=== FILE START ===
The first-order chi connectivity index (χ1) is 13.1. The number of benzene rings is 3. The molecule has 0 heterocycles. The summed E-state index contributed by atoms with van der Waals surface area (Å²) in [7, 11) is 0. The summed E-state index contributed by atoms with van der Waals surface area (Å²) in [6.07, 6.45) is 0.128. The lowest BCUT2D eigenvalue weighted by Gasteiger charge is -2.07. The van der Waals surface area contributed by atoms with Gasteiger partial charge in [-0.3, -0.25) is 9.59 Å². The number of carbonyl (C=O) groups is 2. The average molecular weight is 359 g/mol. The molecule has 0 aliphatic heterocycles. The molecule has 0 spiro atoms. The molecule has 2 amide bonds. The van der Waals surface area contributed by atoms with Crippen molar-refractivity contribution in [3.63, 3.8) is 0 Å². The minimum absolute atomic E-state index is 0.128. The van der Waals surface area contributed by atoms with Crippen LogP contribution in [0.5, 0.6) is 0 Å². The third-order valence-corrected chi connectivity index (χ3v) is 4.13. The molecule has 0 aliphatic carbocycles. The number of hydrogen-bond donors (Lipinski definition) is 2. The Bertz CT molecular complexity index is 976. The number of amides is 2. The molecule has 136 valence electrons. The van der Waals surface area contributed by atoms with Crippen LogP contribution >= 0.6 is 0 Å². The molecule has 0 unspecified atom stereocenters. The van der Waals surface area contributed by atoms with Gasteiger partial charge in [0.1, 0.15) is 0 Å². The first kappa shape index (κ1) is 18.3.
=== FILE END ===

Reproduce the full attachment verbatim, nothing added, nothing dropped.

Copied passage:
The first-order chi connectivity index (χ1) is 13.1. The number of benzene rings is 3. The molecule has 0 heterocycles. The summed E-state index contributed by atoms with van der Waals surface area (Å²) in [7, 11) is 0. The summed E-state index contributed by atoms with van der Waals surface area (Å²) in [6.07, 6.45) is 0.128. The lowest BCUT2D eigenvalue weighted by Gasteiger charge is -2.07. The van der Waals surface area contributed by atoms with Gasteiger partial charge in [-0.3, -0.25) is 9.59 Å². The number of carbonyl (C=O) groups is 2. The average molecular weight is 359 g/mol. The molecule has 0 aliphatic heterocycles. The molecule has 0 spiro atoms. The molecule has 2 amide bonds. The van der Waals surface area contributed by atoms with Crippen molar-refractivity contribution in [3.63, 3.8) is 0 Å². The minimum absolute atomic E-state index is 0.128. The van der Waals surface area contributed by atoms with Crippen LogP contribution in [0.5, 0.6) is 0 Å². The third-order valence-corrected chi connectivity index (χ3v) is 4.13. The molecule has 0 aliphatic carbocycles. The number of hydrogen-bond donors (Lipinski definition) is 2. The Bertz CT molecular complexity index is 976. The number of amides is 2. The molecule has 136 valence electrons. The van der Waals surface area contributed by atoms with Crippen LogP contribution >= 0.6 is 0 Å². The molecule has 0 unspecified atom stereocenters. The van der Waals surface area contributed by atoms with Gasteiger partial charge in [0.1, 0.15) is 0 Å². The first kappa shape index (κ1) is 18.3.